A major problem with behavior-change programs in the waste industry is that they rely on consumers being taught to feel the guilt of plastic in the ocean, and the harm to turtles and whales. They’ve tried to condition people to believe that if we buy so-called "zero waste kits," choose zucchini and cucumbers without plastic shrink-wrap and champion our favorite reusable metal straws, these choices alone somehow will drive a reduction in single-use plastics.
While these steps can provide some benefit — and the strategy of creating consumer guilt shouldn’t be entirely discredited — this narrative is misguided. Ultimately, it never will address the root of the issue.
Instead, savvy leaders in architecture, engineering and construction (AEC) are focusing more attention on the plastics industry — and by extension, the oil industry.
First, those producers and their trade groups for decades have driven misleading, consumer-centric campaigns that redirect societal blame and attention away from the pollution they create. The classic examples include "sustainability" statements made by plastics industry leaders promoting recycling. These campaigns insinuate: "If consumers recycle correctly, the waste problem will be solved and the Great Pacific Garbage Patch will disappear." This is plainly false propaganda, evident first by the astounding fact that a mere 8.4 percent of America’s plastic waste is actually recycled.
Regardless whether designers of the built environment are involved in the policies of overseas plastics recycling, we create structures in which plastics are fixed in place and the spaces that plastics move through.
As a society and as AEC professionals, we can’t continue allowing the plastics industry and oil producers to govern our approach to sustainability. Plastics are the problem — and recycling is not the solution.
So how can more professionals in building design and construction make a difference?
First, admit that recycling is broken. For the past decade, American consumers and businesses have relied on China to accept our immeasurable wave of plastic waste. The U.S. was not sending clean, recyclable material but rather plastics covered in food remains, which turned into mold in the transportation process and became excessively difficult to process upon arrival. Inevitably, by 2018 China instituted a strict contamination allowance under the National Sword policy, which effectively meant Americans no longer could export plastic waste to China. No one blames China for this decision — U.S. leaders should have had the foresight and environmental consciousness to realize the process relied on for the previous decade was not only unsustainable, it also wasn’t even a cost-effective solution for the long term.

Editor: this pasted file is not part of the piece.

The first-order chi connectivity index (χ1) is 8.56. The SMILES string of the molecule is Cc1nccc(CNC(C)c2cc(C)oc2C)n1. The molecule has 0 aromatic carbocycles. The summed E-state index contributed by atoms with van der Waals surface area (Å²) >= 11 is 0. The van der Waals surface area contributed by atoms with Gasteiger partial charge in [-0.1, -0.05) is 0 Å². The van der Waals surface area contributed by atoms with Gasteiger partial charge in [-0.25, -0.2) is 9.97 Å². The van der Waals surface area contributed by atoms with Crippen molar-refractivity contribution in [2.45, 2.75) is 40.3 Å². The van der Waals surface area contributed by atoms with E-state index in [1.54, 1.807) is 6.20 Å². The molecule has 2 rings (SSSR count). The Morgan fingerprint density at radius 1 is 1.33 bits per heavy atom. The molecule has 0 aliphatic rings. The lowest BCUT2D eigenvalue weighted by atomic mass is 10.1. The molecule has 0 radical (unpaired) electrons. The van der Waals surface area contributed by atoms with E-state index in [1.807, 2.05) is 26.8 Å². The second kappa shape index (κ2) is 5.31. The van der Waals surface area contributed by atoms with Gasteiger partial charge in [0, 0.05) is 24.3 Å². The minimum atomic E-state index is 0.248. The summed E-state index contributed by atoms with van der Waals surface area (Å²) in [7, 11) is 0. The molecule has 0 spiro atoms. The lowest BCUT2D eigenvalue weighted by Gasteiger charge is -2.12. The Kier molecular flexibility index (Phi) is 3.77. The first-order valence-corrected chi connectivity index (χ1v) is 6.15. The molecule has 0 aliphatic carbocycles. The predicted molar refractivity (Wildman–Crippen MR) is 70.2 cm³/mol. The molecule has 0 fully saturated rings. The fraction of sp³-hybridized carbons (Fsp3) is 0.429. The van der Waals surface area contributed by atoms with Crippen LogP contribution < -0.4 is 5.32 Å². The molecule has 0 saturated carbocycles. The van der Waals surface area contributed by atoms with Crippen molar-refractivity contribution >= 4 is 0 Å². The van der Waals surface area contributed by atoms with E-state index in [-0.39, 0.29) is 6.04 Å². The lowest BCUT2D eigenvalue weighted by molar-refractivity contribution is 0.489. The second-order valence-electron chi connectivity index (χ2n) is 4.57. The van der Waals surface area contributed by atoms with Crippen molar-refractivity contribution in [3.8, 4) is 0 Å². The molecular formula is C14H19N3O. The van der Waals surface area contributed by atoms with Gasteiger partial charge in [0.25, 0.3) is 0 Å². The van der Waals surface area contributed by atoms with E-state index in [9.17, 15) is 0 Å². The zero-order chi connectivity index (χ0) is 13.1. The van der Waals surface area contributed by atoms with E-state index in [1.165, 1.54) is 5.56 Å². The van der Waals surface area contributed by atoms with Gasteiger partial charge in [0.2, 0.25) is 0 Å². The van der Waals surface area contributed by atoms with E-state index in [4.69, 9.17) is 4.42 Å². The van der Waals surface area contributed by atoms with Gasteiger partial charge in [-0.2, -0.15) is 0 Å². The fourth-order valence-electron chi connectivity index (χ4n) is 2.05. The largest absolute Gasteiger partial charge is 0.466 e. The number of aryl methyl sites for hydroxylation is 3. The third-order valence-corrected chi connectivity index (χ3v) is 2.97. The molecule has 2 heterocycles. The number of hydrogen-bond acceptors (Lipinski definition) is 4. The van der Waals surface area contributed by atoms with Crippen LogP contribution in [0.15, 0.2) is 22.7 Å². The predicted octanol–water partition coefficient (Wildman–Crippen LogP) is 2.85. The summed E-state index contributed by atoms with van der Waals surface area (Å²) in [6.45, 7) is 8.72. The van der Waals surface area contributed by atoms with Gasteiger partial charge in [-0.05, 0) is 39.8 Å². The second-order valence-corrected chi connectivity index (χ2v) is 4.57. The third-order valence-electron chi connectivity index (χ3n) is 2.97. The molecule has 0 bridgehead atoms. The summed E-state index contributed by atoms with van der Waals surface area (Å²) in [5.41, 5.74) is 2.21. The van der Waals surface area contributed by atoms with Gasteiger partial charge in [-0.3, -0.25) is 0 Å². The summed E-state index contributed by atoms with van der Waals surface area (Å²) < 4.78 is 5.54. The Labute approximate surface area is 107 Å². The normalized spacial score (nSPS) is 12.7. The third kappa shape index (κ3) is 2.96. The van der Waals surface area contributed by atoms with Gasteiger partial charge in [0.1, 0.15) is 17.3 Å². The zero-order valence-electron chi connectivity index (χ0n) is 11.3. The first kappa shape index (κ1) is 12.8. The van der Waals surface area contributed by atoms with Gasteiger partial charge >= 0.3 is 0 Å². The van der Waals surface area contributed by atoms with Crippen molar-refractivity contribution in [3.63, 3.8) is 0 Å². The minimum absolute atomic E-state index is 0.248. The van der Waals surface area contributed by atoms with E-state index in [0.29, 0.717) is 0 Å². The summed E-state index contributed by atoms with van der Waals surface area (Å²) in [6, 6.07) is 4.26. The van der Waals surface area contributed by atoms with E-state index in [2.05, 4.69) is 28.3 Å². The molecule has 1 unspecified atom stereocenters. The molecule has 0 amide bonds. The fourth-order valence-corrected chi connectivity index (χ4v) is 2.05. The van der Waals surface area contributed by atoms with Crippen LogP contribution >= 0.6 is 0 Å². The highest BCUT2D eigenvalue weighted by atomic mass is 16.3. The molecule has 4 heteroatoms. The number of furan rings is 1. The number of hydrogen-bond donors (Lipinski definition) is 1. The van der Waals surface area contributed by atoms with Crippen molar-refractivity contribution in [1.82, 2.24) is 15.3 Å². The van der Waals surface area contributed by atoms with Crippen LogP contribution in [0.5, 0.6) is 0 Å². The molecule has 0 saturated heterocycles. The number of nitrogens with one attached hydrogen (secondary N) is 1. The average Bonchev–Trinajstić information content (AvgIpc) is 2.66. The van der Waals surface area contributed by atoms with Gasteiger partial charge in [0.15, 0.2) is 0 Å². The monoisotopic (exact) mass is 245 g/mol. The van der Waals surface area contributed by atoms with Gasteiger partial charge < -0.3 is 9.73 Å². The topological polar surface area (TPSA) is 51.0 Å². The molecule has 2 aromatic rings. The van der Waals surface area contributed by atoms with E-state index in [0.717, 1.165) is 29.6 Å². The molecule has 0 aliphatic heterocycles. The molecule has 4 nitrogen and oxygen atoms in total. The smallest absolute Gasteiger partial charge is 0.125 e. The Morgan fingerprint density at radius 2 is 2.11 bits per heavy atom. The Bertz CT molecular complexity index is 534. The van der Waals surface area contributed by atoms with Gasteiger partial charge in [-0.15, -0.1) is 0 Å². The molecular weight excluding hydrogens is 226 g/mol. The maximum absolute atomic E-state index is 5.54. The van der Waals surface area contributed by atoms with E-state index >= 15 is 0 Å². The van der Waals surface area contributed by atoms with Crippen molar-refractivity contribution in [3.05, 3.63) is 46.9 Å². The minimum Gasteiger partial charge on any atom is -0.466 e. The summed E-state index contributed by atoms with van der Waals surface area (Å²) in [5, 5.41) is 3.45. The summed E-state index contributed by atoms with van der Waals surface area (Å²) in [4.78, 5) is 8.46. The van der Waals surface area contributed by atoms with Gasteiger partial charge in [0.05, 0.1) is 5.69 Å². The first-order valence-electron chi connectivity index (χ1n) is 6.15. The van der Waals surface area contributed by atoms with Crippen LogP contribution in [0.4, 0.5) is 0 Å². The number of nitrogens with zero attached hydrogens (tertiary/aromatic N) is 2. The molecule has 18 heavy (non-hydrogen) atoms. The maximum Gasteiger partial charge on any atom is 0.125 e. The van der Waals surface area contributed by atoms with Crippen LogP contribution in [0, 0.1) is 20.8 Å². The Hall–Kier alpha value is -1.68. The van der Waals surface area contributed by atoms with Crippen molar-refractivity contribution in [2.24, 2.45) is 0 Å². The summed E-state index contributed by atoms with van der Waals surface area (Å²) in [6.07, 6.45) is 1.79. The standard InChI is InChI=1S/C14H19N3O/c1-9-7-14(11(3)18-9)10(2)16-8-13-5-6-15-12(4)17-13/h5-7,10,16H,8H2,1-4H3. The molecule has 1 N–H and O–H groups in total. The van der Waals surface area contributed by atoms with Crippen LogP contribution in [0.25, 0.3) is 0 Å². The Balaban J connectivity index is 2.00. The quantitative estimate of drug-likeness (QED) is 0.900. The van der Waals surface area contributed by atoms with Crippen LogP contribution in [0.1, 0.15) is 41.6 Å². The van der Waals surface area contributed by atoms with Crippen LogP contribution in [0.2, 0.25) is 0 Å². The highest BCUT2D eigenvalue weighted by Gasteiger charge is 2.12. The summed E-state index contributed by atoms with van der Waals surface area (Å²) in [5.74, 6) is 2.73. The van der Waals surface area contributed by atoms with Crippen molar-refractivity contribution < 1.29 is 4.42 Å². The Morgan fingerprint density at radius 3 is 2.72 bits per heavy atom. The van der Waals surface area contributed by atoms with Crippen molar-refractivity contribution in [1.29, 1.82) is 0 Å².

Now is the time to look domestically and reframe U.S. waste management — and quickly, because in the meantime America’s plastic waste is being landfilled and burned at an alarming rate, both domestically and abroad.
Second, consider the AEC industry’s potentially powerful role in this. Regardless whether designers of the built environment are involved in the policies of overseas plastics recycling, we create structures in which plastics are fixed in place and the spaces that plastics move through. Clearly, we can have a significant impact. For example, building designers should:
- Create sustainable purchasing policies for clients, to be enforced throughout the lifetime of a building’s operations, governing the behaviors of all tenants. These would ensure single-use materials, and especially single-use plastic purchases, are minimized throughout the building’s lifetime. The policy facilitates the best opportunities to allow occupants to act in an environmentally conscious manner.
- Specify Red List-free building materials. This eliminates all toxic and socially harmful materials, simultaneously decreasing reliance on petrochemicals. Keep in mind, even if plastic building products are retained in situ for 60 years, at end-of-life they are still being landfilled. It’s unhealthy, and we don’t need and shouldn’t foster use of these materials in any buildings.
- Advocate for improvements to building materials and assemblies. More AEC leaders need to ask vendors and manufacturers to improve their products by decoupling from petrochemical-based ingredients. Many would be glad to comply.
It’s time to face down this challenge. It is the responsibility of designers of the built environment to operate beyond our traditionally defined boundaries and insist our buildings meet the highest standards possible.
It is also our responsibility to be educators and help show those around us how to ensure a healthy and sustainable world for future generations.
The problem is not consumer choices or their commitment to recycling correctly — the problem is plastics, period. Without doubt or hesitation, we need action today by the AEC industry to stop the cycle of pollution from this endemic industry.